My Rating: 5/5

 

Batman and Robin #33

Batman and Robin 33

For those of you who missed the Robin Rises: Omega one-shot that came out last week, rest assured, there was a crazy fight sequence with some great Kubert artwork, but it was essentially just a tease for the real story to come.  Hence this week’s issue being named part one.  Bruce is in the middle of nowhere with the entire Justice League trying to talk him out of bringing Damian back to life, which doesn’t go well.  Then we watch him go to the watchtower in order to steal the Hellbat armor, which was crafted by the League to protect him from the threats of Apokolips.  We get more arguing and some more logic from Batman and the only person who really seems to be rational at this point is Wonder Woman, explaining that this is a suicide mission.  Batman counters by saying that he’s the one with a son and the “playing God” argument is null and void because of the origins of half of the team’s powers.  He gives up after yet another one-man fight against the League, returning to Damian’s grave site, only to be pestered by Superman about his recent behavior.  This is by far the strongest scene in the issue, showing Peter J. Tomasi’s expert characterization of both the Man of Steel and the Dark Knight as well as Patrick Gleason’s understanding of how to make a dialogue-filled issue seem action-packed.  So when Alfred gets the whole Bat family together to help Bruce do exactly what the League told him not to do, it’s safe to say that “Batman in Space” is going to happen.  And it’s going to rock.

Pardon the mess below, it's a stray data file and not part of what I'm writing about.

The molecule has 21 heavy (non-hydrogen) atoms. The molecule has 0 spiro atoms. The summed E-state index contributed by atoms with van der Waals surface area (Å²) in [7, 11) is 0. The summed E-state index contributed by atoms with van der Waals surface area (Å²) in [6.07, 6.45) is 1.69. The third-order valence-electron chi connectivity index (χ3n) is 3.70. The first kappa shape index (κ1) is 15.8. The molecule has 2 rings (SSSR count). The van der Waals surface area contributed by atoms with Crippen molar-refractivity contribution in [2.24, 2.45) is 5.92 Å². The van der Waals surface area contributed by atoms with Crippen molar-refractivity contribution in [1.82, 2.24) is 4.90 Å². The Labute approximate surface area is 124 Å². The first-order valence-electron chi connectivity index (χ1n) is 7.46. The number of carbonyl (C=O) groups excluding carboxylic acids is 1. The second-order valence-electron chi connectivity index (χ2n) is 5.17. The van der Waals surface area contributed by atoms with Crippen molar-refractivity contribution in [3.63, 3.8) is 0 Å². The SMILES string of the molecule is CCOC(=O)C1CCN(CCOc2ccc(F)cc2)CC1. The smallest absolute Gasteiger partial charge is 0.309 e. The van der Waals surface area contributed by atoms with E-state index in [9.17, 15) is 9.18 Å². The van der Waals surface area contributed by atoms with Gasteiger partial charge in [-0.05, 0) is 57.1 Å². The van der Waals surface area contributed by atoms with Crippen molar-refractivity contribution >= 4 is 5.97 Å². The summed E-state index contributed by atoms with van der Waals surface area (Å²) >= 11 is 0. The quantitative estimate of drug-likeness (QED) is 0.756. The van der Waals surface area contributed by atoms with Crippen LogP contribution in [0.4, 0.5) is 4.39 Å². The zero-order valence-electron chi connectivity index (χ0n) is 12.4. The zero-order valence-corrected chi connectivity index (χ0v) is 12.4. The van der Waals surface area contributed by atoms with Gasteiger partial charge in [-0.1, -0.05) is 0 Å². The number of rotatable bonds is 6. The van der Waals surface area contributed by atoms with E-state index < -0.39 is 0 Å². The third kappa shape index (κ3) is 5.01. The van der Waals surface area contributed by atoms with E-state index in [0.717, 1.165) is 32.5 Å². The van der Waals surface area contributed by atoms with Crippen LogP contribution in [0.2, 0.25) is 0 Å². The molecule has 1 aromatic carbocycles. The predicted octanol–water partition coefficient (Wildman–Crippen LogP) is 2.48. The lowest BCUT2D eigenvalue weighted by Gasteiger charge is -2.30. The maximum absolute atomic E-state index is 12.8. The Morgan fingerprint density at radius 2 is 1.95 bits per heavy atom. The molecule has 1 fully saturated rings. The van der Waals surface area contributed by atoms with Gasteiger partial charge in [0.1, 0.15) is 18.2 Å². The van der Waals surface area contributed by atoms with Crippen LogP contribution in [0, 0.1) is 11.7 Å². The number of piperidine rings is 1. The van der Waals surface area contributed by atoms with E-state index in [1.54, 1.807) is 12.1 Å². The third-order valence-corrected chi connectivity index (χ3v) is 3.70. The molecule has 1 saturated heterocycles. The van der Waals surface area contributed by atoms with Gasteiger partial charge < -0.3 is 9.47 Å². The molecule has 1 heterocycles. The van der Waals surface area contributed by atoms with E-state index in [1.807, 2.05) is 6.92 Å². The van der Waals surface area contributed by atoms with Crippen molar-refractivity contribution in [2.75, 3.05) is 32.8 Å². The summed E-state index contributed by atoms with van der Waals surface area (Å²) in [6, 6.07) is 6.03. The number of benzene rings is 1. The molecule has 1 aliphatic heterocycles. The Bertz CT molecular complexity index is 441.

My Rating: 5/5

 

Catwoman #33